- Dress the part: The legal profession still values a very classical style of dress – so suits carry the day. You can always dress it up with accessories, but the standard idea of "dress for the job you want, not the job you have" definitely still applies. Of course, every firm culture is different, but it’s a good idea to keep an eye out for what the senior members of the firm, and those you report to, are wearing and mimic their style while adding your own flair.
- Network: I’m the first to admit that I’m shy and have trouble just walking up to someone at a conference and saying hello. But when you’re attending a conference and you spend the entire time with one or two people that you know from the office or local LMA chapter or hiding in your room, you’re really missing out on some key opportunities. Meet some marketers who are more senior than you – they know the industry well and can give you advice, introduce you to some of the big players in the industry, and help you with your professional development. If you’re using Twitter, figure out who’s in the session with you and offer to meet up with them afterwards – you can use the content of the session as an icebreaker. Sit down at a random table for lunch and introduce yourself to everyone there. As we learned from the Disney speaker, you never know where your next idea is going to come from, so you’ve got to challenge yourself a bit and get out of your comfort zone. It does get easier over time, I promise (and Twitter makes a huge difference!).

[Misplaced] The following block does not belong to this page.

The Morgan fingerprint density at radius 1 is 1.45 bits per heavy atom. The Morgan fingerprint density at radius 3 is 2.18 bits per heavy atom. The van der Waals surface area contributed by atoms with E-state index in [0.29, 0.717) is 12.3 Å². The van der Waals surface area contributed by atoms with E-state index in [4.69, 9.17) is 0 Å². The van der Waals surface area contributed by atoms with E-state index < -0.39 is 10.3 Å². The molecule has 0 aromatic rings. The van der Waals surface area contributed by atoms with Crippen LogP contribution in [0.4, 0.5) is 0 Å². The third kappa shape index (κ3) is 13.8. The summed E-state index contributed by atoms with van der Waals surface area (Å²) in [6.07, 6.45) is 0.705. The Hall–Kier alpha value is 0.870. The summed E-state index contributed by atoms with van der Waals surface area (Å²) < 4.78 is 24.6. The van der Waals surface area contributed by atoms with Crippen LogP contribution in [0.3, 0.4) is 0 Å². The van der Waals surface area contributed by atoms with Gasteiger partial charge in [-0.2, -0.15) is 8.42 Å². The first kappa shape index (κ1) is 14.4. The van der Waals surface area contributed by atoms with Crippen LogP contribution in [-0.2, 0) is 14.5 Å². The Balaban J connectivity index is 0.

- Take advantage of the opportunities at the conference: Don’t skip sessions, meals, or networking opportunities – sometimes, even when you think something will be silly, it can turn into an excellent relationship-building opportunity. You might miss out on meeting some really great people, hearing some inspiring ideas, or learning something that will make you an invaluable asset to your firm. Think because you’re a more junior marketing professional who doesn’t meet with clients that you don’t need to sit in on a client panel? Think again – when you get back to the office, you could write a short summary or blog post and share it with the attorneys at your firm. They see that your attendance at the conference was of value to you and to them, and they get evidence that you understand better how to assist them in best serving their clients.
- Never forget you’re at a professional conference: I had a fabulous time at LMA 2011, and I have a lot of great friends there. But I’ve got to remember that whether I’m at the pool, running in the gym, riding the "Magical Express" or sitting in a session, I’m "at work" because my professional colleagues can be anywhere. As long as I remember that, I never have to worry I’m making the wrong impression.
These are just a few things I’ve noticed at this and other conferences – are there any other more senior marketers out there who can offer some additional advice?